FOR MATH STUDENTS, SELF-ESTEEM MIGHT NOT EQUAL HIGH SCORES

October 18, 2006

It is difficult to get through a day in an American school without hearing maxims such as these: "To succeed, you must believe in yourself," and "To teach, you must relate the subject to the lives of students."  But the Brookings Institution is reporting today that countries such as the United States that embrace self-esteem, joy and real-world relevance in learning mathematics are lagging behind others that don't promote all that self-regard.

Consider Korea and Japan:

  • According to the Washington think tank's annual Brown Center report on education, 6 percent of Korean eighth-graders surveyed expressed confidence in their math skills, compared with 39 percent of U.S. eighth-graders; but a respected international math assessment showed Koreans scoring far ahead of their peers in the United States, raising questions about the importance of self-esteem.
  • In Japan, the report found, 14 percent of math teachers surveyed said they aim to connect lessons to students' lives, compared with 66 percent of U.S. math teachers; yet the U.S. scores in eighth-grade math trail those of the Japanese, raising similar questions about the importance of practical relevance.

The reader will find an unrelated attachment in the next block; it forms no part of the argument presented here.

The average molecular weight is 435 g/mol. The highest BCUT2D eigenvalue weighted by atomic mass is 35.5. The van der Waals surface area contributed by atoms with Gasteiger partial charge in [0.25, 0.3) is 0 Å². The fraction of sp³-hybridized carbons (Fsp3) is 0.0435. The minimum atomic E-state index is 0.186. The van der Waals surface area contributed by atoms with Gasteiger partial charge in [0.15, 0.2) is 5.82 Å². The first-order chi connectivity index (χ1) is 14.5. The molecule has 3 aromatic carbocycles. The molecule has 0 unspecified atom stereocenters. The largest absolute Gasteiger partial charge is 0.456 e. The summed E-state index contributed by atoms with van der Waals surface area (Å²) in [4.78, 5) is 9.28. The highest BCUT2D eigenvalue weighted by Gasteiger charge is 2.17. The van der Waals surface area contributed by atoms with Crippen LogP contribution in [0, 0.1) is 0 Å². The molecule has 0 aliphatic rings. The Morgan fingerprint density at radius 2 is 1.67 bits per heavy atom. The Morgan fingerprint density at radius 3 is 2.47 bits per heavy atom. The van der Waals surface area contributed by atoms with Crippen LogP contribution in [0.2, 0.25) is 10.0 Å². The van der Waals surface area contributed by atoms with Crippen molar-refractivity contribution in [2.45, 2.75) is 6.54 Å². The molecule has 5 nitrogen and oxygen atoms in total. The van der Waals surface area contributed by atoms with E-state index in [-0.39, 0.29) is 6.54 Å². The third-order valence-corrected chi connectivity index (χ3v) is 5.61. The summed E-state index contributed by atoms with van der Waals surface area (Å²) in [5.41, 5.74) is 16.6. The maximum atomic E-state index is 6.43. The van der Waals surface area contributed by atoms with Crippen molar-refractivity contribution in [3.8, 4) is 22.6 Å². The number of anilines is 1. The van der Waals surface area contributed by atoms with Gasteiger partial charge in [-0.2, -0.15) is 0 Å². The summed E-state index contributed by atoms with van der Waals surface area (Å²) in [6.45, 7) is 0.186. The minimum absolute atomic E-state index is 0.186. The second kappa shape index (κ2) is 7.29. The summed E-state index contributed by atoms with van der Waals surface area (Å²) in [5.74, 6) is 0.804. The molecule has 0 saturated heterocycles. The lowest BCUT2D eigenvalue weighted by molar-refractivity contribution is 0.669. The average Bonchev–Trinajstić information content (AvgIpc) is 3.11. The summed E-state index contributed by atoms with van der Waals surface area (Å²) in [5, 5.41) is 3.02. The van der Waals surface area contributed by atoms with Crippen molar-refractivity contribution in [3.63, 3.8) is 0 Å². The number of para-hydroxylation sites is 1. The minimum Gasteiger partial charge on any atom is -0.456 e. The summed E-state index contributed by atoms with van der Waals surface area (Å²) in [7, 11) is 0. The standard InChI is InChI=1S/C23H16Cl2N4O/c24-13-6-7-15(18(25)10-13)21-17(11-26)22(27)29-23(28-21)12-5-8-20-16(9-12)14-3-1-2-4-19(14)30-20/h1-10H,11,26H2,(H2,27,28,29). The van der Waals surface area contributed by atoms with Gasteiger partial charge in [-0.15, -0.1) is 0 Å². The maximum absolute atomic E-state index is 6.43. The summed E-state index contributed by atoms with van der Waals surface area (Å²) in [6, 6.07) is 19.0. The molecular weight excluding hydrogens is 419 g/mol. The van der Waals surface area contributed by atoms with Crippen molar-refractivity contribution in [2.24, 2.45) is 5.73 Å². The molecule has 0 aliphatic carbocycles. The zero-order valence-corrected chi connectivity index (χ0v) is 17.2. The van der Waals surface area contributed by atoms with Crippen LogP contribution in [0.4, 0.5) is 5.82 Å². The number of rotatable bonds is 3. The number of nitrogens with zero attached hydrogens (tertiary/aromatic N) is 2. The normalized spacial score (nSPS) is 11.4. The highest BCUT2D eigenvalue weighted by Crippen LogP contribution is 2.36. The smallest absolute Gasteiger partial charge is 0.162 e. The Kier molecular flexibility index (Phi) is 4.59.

Tom Loveless, the report's author, said that the findings do not mean that student happiness causes low achievement.  But he wrote that his analysis of the international math assessment, the 2003 Trends in International Mathematics and Science Study, shows that U.S. schools should not be too quick to assume that happiness is what matters in the classroom.

Several countries in Asia and some in Europe tend to beat the United States in math scores, even though their students show less satisfaction with performance and less love of math, and even though the lessons they receive are less "relevant," the report found.

Source: Jay Mathews, "For Math Students, Self-Esteem Might Not Equal High Scores

U.S. Lags Behind Countries That Don't Emphasize Self-Regard," Washington Post, Wednesday, October 18, 2006.

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